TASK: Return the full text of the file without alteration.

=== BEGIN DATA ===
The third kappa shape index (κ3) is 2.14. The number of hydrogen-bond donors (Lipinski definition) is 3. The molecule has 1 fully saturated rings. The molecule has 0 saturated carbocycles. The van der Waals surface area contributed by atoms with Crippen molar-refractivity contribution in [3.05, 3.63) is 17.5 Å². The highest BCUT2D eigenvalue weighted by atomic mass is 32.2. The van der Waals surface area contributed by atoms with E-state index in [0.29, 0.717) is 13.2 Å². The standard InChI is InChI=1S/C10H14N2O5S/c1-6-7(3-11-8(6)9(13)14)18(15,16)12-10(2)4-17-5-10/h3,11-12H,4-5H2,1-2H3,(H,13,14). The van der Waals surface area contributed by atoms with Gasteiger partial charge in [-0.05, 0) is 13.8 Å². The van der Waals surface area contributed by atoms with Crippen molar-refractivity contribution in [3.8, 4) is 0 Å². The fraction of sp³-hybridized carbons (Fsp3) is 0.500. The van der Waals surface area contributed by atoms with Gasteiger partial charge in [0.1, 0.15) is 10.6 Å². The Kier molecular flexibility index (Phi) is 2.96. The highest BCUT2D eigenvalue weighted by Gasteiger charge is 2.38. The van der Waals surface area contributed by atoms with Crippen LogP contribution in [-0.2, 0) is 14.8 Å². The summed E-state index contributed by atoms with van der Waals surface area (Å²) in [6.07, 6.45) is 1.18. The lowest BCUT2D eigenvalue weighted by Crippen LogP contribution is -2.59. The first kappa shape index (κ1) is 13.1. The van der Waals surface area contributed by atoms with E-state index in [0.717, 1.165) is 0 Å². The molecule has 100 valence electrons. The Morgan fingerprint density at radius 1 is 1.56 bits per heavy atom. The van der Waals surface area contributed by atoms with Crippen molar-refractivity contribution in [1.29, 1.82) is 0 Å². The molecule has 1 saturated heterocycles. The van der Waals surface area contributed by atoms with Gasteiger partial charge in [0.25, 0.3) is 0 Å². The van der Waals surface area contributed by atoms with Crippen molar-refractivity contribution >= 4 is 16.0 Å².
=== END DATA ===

The third kappa shape index (κ3) is 2.14. The number of hydrogen-bond donors (Lipinski definition) is 3. The molecule has 1 fully saturated rings. The molecule has 0 saturated carbocycles. The van der Waals surface area contributed by atoms with Crippen molar-refractivity contribution in [3.05, 3.63) is 17.5 Å². The highest BCUT2D eigenvalue weighted by atomic mass is 32.2. The van der Waals surface area contributed by atoms with E-state index in [0.29, 0.717) is 13.2 Å². The standard InChI is InChI=1S/C10H14N2O5S/c1-6-7(3-11-8(6)9(13)14)18(15,16)12-10(2)4-17-5-10/h3,11-12H,4-5H2,1-2H3,(H,13,14). The van der Waals surface area contributed by atoms with Gasteiger partial charge in [-0.05, 0) is 13.8 Å². The van der Waals surface area contributed by atoms with Crippen molar-refractivity contribution in [3.8, 4) is 0 Å². The fraction of sp³-hybridized carbons (Fsp3) is 0.500. The van der Waals surface area contributed by atoms with Gasteiger partial charge in [0.1, 0.15) is 10.6 Å². The Kier molecular flexibility index (Phi) is 2.96. The highest BCUT2D eigenvalue weighted by Gasteiger charge is 2.38. The van der Waals surface area contributed by atoms with Crippen LogP contribution in [-0.2, 0) is 14.8 Å². The summed E-state index contributed by atoms with van der Waals surface area (Å²) in [6.07, 6.45) is 1.18. The lowest BCUT2D eigenvalue weighted by Crippen LogP contribution is -2.59. The first kappa shape index (κ1) is 13.1. The van der Waals surface area contributed by atoms with E-state index in [0.717, 1.165) is 0 Å². The molecule has 100 valence electrons. The Morgan fingerprint density at radius 1 is 1.56 bits per heavy atom. The van der Waals surface area contributed by atoms with Crippen molar-refractivity contribution in [1.29, 1.82) is 0 Å². The molecule has 1 saturated heterocycles. The van der Waals surface area contributed by atoms with Gasteiger partial charge in [0.25, 0.3) is 0 Å². The van der Waals surface area contributed by atoms with Crippen molar-refractivity contribution >= 4 is 16.0 Å².